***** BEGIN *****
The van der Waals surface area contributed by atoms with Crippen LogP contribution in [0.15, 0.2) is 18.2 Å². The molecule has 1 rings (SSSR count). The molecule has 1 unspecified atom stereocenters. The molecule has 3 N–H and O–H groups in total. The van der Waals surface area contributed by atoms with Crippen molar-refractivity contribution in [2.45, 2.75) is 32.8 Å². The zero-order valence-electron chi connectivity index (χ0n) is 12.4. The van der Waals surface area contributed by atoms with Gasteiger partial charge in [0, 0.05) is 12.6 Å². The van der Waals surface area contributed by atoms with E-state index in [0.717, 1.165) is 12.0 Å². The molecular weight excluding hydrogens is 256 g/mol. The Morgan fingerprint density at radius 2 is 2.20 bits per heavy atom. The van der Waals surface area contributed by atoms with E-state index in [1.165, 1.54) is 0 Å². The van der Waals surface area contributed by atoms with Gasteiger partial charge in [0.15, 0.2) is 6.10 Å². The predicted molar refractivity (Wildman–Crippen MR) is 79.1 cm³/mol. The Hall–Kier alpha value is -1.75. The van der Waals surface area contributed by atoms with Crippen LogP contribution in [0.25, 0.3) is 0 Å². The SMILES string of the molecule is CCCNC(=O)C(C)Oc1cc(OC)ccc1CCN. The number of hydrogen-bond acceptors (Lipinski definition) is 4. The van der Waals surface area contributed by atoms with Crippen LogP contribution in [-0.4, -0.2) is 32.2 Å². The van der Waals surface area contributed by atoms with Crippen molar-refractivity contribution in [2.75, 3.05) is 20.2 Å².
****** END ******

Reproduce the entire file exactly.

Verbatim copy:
The van der Waals surface area contributed by atoms with Crippen LogP contribution in [0.15, 0.2) is 18.2 Å². The molecule has 1 rings (SSSR count). The molecule has 1 unspecified atom stereocenters. The molecule has 3 N–H and O–H groups in total. The van der Waals surface area contributed by atoms with Crippen molar-refractivity contribution in [2.45, 2.75) is 32.8 Å². The zero-order valence-electron chi connectivity index (χ0n) is 12.4. The van der Waals surface area contributed by atoms with Gasteiger partial charge in [0, 0.05) is 12.6 Å². The van der Waals surface area contributed by atoms with E-state index in [0.717, 1.165) is 12.0 Å². The molecular weight excluding hydrogens is 256 g/mol. The Morgan fingerprint density at radius 2 is 2.20 bits per heavy atom. The van der Waals surface area contributed by atoms with E-state index in [1.165, 1.54) is 0 Å². The van der Waals surface area contributed by atoms with Gasteiger partial charge in [0.15, 0.2) is 6.10 Å². The predicted molar refractivity (Wildman–Crippen MR) is 79.1 cm³/mol. The Hall–Kier alpha value is -1.75. The van der Waals surface area contributed by atoms with Crippen LogP contribution in [0.25, 0.3) is 0 Å². The SMILES string of the molecule is CCCNC(=O)C(C)Oc1cc(OC)ccc1CCN. The number of hydrogen-bond acceptors (Lipinski definition) is 4. The van der Waals surface area contributed by atoms with Crippen LogP contribution in [-0.4, -0.2) is 32.2 Å². The van der Waals surface area contributed by atoms with Crippen molar-refractivity contribution in [2.75, 3.05) is 20.2 Å².